Soybean producers should be smiling as they wrap up the 2012-13 planting season.
USDA’s World Agricultural Supply and Demand Estimates
, released May 10, showed that both U.S. and world ending stocks of soybeans are nearing record lows and analysts are not ruling out a spike in prices that bests the 2008 all-time high of $16.63 for the nearby futures contract.
First the numbers:
Ending stocks of soybeans were substantially lower than the trade anticipated, with old-crop ending stocks at 210 million bushels, compared with an average estimate of 221 million bushels. New-crop bean stocks were even lower at 145 million bushels, compared with an average trade estimate of 170 million bushels.
For the 2008-09 crop year, ending stocks fell to 138 million bushels. "This report puts soybean ending stocks right down there with 2008’s. The stocks-to-use ratio is well below 5%. This is very reminiscent of 2008," says Chad Hart, agricultural economist at Iowa State University. USDA left the 2012-13 soybean yield at 43.9, which could prove low if planting progress continues at its current pace and the growing season remains favorable.
"The soybean market is diverging quite a bit from the corn market," says Brian Basting, analyst with Advance Trading, Bloomington, Illinois. Basting was the commentator on an MGEX press conference call following the report. "We are looking at the impact of a much smaller crop in South America," Basting says.
World Supply and Demand
USDA now estimates the Argentine soybean crop at 42.5 million metric tons, but Basting says some analysts anticipate that production there will drop below 40 million tons by the time the final numbers are tallied. Brazil’s 65-million-metric-ton crop could also decline, he says.
As China and other buyers turn to U.S. suppliers for soybeans in 2012-13, U.S. soybean exports could reach record-large levels. "USDA is implying a fundamentally bullish season through new harvest in South America," says Jack Scoville, market analyst with Price Futures Group, Chicago. The 2013 South American harvest will be the first real opportunity for U.S. soybean prices to back off, he adds.
"With stocks projections as tight as they are on both old and new crop, the market will be very sensitive to weather," Scoville states. "With any type of a hiccup, prices could be sharply higher. New records could be set—easily—but it will take weather to do that." He notes that the previous record-high soybean price was $16.63. "Can we do that again? Absolutely," he says.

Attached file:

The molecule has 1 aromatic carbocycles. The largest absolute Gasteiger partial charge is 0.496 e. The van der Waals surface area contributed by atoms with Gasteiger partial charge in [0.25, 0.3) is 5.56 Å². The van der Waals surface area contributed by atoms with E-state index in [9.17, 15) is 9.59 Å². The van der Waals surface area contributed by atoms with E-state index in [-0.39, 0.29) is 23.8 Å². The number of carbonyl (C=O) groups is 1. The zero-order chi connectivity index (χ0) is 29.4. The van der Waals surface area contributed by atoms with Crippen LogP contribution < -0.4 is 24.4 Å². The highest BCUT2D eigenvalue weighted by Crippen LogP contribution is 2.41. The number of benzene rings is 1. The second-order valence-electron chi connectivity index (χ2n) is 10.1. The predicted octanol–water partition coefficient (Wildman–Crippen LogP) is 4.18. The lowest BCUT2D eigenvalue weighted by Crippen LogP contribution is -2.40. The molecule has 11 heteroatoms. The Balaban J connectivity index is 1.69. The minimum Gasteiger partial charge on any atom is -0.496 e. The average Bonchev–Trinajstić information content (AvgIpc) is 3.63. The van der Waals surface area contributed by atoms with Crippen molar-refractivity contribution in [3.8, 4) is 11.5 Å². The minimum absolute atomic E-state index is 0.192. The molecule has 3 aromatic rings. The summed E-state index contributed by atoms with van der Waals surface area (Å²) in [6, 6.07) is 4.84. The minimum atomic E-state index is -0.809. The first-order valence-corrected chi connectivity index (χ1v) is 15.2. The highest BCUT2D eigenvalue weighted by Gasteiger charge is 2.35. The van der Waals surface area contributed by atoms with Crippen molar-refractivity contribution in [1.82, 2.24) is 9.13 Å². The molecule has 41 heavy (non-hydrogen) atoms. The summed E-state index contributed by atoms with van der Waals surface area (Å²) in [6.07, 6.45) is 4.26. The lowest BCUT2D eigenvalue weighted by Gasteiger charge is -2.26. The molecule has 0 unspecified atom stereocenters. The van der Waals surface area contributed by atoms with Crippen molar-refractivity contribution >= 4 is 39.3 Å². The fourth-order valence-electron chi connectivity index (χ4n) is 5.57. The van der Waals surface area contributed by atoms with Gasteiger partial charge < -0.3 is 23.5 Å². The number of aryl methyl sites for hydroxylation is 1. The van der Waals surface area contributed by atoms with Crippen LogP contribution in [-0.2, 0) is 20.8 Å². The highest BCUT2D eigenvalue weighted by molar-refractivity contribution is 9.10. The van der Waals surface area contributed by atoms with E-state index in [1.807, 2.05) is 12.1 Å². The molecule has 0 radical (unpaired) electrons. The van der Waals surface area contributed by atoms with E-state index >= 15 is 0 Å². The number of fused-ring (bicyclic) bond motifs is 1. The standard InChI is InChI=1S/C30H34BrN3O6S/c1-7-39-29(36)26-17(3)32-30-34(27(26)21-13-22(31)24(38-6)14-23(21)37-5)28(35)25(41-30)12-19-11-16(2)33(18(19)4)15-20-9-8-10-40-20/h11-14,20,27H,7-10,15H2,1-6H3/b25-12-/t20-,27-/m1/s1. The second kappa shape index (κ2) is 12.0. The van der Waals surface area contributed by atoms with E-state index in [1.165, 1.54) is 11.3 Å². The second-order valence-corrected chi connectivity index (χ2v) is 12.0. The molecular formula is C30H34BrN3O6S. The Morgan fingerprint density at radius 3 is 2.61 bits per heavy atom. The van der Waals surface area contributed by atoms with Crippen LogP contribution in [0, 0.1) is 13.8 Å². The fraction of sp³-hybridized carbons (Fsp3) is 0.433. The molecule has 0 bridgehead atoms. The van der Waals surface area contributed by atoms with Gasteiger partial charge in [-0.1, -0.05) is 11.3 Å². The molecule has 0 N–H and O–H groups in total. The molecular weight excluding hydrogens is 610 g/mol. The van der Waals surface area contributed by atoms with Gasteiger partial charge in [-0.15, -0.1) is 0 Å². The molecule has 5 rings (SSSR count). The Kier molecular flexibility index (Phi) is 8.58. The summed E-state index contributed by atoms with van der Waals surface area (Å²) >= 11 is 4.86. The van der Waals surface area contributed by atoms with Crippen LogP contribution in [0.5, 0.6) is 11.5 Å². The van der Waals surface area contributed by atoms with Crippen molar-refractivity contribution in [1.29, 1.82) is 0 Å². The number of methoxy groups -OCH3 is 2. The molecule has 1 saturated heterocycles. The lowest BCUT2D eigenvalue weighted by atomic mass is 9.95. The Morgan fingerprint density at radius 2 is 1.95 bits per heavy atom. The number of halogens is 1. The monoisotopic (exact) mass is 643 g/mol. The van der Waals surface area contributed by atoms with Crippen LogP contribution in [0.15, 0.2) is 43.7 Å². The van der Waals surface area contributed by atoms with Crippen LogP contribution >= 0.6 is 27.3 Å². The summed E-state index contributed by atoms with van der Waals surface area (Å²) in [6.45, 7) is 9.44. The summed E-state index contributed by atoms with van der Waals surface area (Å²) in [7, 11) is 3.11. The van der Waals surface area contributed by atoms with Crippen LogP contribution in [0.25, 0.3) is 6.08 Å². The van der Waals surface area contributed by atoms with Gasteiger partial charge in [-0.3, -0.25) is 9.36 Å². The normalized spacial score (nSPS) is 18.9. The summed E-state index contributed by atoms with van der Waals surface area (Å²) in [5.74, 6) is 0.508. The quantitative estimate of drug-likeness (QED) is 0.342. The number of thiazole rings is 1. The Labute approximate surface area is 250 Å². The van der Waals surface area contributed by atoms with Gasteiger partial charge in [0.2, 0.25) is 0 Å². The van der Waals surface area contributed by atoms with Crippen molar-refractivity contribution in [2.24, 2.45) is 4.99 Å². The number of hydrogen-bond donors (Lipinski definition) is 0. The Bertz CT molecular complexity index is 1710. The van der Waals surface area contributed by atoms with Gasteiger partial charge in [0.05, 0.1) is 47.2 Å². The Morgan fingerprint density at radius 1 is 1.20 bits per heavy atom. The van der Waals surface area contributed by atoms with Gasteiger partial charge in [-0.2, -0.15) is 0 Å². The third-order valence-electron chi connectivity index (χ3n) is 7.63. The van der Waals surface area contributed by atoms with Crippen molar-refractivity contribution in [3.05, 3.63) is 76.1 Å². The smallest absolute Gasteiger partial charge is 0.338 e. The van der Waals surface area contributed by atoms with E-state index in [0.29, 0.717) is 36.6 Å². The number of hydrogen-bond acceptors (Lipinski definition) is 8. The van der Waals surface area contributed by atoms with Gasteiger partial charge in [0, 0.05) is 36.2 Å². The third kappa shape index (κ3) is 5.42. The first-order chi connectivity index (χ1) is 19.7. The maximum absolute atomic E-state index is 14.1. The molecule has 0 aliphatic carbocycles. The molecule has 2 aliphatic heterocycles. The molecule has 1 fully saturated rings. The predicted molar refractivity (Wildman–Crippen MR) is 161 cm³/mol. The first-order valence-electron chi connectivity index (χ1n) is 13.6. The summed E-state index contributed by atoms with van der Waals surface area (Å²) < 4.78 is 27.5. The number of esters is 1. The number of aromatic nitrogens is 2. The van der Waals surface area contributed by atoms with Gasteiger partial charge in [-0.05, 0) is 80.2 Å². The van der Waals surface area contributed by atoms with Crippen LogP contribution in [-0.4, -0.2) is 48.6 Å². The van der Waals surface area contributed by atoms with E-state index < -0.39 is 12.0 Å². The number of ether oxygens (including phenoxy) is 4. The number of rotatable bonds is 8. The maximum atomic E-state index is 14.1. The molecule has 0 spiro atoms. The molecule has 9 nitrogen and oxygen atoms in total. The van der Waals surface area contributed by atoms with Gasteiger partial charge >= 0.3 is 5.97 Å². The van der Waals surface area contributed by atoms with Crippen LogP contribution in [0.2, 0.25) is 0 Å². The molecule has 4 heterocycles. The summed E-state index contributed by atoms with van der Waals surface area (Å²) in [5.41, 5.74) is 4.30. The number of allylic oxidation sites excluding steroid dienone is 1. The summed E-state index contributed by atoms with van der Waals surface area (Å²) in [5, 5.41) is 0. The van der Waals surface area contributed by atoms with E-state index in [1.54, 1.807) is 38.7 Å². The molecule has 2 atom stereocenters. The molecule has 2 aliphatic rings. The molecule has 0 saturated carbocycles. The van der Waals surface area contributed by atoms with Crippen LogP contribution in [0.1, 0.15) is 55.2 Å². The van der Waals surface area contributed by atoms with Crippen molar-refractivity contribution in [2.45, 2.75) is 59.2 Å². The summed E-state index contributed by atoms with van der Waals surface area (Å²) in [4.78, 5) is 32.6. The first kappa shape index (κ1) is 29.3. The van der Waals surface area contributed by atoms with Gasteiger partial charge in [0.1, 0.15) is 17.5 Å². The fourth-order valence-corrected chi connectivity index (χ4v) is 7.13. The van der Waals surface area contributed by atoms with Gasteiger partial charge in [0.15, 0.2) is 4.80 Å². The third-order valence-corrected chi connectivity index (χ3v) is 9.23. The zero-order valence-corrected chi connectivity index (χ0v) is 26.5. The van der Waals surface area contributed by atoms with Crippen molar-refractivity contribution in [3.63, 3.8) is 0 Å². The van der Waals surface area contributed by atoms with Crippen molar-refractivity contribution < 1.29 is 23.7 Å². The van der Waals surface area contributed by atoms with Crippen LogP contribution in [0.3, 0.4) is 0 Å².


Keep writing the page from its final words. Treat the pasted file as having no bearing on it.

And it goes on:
After that, though, USDA is projecting a large rebound in world soybean production, with 2012-13 world production up 15 percent, compared to the current marketing year. "We are seeing a worldwide response to fill the soybean need," says Hart.
As for exports, USDA has exports, primarily to China, rising over the next 18 months. "China has booked this year’s soybeans out of South America and those contracts are expected to be honored," Scoville notes. "Now China is buying new-crop out of the United States."
China shifted some soybean acreage into other crops, primarily corn and wheat, this year increasing its need to import soybeans, both for oil and animal feed. "We need to continue to watch China," says Hart. "Will U.S. exports to China hold up? Prices are getting close to the level that, if China is going to pull back, it will start to do that."
With animal numbers climbing globally, feeding should remain strong into the new marketing year, and analysts doubt that a minor slowdown in the global economy will do much to derail demand for animal products. "Maybe a few less T-bones will be served," says Scoville. "But USDA is implying good feed demand."
Perhaps, just like in 2008, the biggest wildcard today is Europe. "If Europe’s problems continue to spread, there is the possibility of slower economic growth globally and possibly even another global recession," Hart says. "But for now, global demand is climbing."
See all of the data, coverage and analysis of today's World Agricultural Supply and Demand Estimates and Crop Production reports.